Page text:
18. Thousands of years of use as such would seem to indicate that it certainly used to be. Could you please explain what you think has changed, and if it is not money then what could be considered money in its place?
  19. Surely most people who enter will just want to sell it. I wouldn't want to move to London, even if it is in a quiet location. Why not just sell it to someone who actually wants it ... oh, that may require dropping the price. I would have to ask why they are doing this. It is surely more work than selling it via the normal channels. They should pull the other one as it has bells on it. They want £5m for a house they can't sell for £3.5m. There will be costs of running the game but something isn't right here. They are either very greedy or desperate.
  20. Always good to be prepared and have an explanation as to why a dip may occur. For those to lazy to click through, here is a summary: --- The $USD has been forming an inverse head-and-shoulders pattern indicating a change the upside, with a target of 97. Maund then thinks this will breakdown and complete the dollars fall from grace. The $USD's move up will be bad for pm's, but once it breaks down then pm's will move to the upside. He also thinks that $GOLD has been forming an inverse head-and-shoulders since mid-2013 which is further evidence of golds next major breakout. --- His charts don't extend very far to the right but it does look like this may take some time to complete. The $USD top would not seem to complete before the end of the year, then the fall back to current levels will probably take us to early/mid 2018. If he is right then it looks like gold will start its uptrend at the start of next year but take a while to recover the loses before breaking above its current $1300. I don't bother keeping much hope on tap at the moment as the last few years have been a long wait for gold holders. The only good news is that a solid consolidation has formed since August 2011 high of $1900, with a general price agreement of between $1100-1300 from mid-2013 onwards.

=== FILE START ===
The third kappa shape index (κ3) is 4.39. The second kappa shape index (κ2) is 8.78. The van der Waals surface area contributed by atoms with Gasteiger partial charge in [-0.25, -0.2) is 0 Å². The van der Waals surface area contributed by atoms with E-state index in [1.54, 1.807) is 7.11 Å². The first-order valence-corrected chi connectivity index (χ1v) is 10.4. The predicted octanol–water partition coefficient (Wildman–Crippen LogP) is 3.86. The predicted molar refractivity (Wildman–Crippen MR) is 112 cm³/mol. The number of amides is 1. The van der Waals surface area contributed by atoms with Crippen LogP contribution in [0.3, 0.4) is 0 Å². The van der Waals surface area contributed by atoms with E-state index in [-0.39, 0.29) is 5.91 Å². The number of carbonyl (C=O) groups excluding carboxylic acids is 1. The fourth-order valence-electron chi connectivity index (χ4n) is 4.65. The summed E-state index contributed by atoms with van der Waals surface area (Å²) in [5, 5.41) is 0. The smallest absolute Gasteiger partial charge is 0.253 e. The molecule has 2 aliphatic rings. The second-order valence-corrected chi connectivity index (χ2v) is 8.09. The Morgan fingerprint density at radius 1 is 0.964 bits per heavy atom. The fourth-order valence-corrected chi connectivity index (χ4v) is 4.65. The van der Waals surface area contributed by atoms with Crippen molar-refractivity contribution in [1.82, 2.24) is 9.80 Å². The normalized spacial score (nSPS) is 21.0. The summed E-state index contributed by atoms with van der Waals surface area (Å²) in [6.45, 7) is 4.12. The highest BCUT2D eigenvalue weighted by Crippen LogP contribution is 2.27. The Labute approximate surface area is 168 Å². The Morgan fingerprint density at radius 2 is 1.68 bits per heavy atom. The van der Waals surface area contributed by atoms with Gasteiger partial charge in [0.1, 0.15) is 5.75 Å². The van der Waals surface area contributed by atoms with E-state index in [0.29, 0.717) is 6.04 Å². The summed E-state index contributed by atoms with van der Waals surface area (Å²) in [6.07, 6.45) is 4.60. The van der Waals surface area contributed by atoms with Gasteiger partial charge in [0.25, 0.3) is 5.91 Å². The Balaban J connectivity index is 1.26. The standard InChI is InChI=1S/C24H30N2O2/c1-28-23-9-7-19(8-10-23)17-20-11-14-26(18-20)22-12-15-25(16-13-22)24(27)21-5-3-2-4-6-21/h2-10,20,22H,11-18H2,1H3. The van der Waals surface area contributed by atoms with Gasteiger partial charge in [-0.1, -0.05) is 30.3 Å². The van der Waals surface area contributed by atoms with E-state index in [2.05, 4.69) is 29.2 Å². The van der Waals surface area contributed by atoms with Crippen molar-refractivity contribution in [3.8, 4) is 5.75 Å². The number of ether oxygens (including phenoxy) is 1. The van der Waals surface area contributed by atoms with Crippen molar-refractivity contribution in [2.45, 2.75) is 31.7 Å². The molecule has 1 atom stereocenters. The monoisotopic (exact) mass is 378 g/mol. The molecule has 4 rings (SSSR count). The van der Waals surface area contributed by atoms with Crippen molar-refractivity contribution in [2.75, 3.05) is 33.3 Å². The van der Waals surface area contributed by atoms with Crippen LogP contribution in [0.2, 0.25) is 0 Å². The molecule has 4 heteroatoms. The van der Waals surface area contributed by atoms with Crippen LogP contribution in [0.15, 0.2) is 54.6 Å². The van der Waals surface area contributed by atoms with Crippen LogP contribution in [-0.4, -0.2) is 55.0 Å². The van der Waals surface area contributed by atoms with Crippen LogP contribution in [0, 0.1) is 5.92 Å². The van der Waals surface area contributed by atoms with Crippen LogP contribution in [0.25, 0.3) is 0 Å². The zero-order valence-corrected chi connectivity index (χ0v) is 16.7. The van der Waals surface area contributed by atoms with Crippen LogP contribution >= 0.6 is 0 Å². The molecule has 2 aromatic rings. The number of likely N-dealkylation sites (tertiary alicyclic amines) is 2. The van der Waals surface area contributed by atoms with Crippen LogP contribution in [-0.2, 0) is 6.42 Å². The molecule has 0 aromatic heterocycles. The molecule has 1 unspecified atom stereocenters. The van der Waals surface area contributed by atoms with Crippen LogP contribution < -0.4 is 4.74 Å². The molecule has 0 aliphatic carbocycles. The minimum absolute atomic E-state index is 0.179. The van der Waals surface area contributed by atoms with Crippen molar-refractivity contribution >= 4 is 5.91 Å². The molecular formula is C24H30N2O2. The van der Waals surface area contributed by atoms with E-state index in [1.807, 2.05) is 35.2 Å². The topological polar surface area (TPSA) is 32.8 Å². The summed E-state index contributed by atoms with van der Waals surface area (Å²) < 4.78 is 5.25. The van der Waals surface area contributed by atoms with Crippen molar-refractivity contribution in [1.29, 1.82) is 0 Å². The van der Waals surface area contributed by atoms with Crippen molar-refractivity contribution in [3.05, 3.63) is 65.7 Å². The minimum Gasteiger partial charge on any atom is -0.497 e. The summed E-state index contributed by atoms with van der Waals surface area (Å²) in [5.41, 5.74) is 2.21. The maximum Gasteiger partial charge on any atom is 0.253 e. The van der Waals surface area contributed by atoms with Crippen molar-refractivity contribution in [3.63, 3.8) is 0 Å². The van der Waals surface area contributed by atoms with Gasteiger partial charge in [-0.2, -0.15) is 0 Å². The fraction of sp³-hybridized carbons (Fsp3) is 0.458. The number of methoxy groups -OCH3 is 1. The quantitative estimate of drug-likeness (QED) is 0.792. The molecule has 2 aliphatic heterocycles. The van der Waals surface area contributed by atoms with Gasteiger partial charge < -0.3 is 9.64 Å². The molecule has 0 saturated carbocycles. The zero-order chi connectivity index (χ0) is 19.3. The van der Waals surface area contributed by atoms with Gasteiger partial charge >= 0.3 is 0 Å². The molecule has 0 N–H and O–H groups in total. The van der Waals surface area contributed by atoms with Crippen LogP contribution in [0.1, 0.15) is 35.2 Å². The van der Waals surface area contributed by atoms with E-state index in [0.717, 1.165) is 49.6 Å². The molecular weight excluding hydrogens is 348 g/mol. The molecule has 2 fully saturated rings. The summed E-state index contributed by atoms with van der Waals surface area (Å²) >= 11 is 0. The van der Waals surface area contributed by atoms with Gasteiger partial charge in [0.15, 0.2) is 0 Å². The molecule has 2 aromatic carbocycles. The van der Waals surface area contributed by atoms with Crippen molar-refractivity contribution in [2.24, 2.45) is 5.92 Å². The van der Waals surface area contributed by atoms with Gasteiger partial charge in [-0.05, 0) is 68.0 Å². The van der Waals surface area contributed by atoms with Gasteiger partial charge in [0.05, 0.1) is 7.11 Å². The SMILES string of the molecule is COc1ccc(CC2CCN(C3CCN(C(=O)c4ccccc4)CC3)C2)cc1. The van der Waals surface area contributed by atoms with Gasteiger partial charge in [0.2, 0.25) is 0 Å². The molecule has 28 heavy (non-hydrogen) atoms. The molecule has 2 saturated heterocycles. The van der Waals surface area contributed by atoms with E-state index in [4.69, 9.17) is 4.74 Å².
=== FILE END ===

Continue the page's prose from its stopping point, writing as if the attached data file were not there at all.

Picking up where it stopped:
21. I made this table the other day to see how much gold has risen in GBP: Gold did very well from 2005 until 2011, but since then over the next 6 years it has dipped and only risen to recover its pre-boom value. You have almost certainly seen the predictions of $5K-$10K at some time in the future, unfortunately no-one can know when or if that will be. Personally, I think it broke out of its long term downward trend around June this year but hasn't really shown any signs of strength yet. I would expect to see the same growth rates again when the next crisis hits. I guess that means that I think you haven't missed the boat and it looks like a reasonable time to get in as long as you don't need the money for at least the next 5 years. Trying to time an absolute bottom/top is very difficult. Many will average in over time, so buy a little each month so that they can smooth out the price changes. DB's idea relies on both deflation and money being seen as a commodity, as ThePrufeshanul has pointed out I think it is more likely that gold is seen as money. If gold is money then it will likely go up in price in a deflation as people run to a safe-haven. You pay's your money and take's your chances. There are always two sides to an argument. One of the great reasons to get into gold for people who aim to buy a house is that the price of housing relative to the price of gold falls dramatically during a recession. Those who can get hold of 50-75 ounces should be able to buy an average house. It also looks like the next recession is going to be so bad that it will be worse than the 1980's dip. Hence 50 ounces may be enough. It may be that gold peaks at a different time to the bottom in house prices, but if timing the sale of gold correctly, it should leave one in a good position to purchase a house when they also bottom. It may also be worth noting that the peak in base rate correlated with the dip in the ratio of gold to housing in the 80's. It could be that when we reach peak base rate, is the time to sell gold. Just my opinion of course, I wouldn't trust it!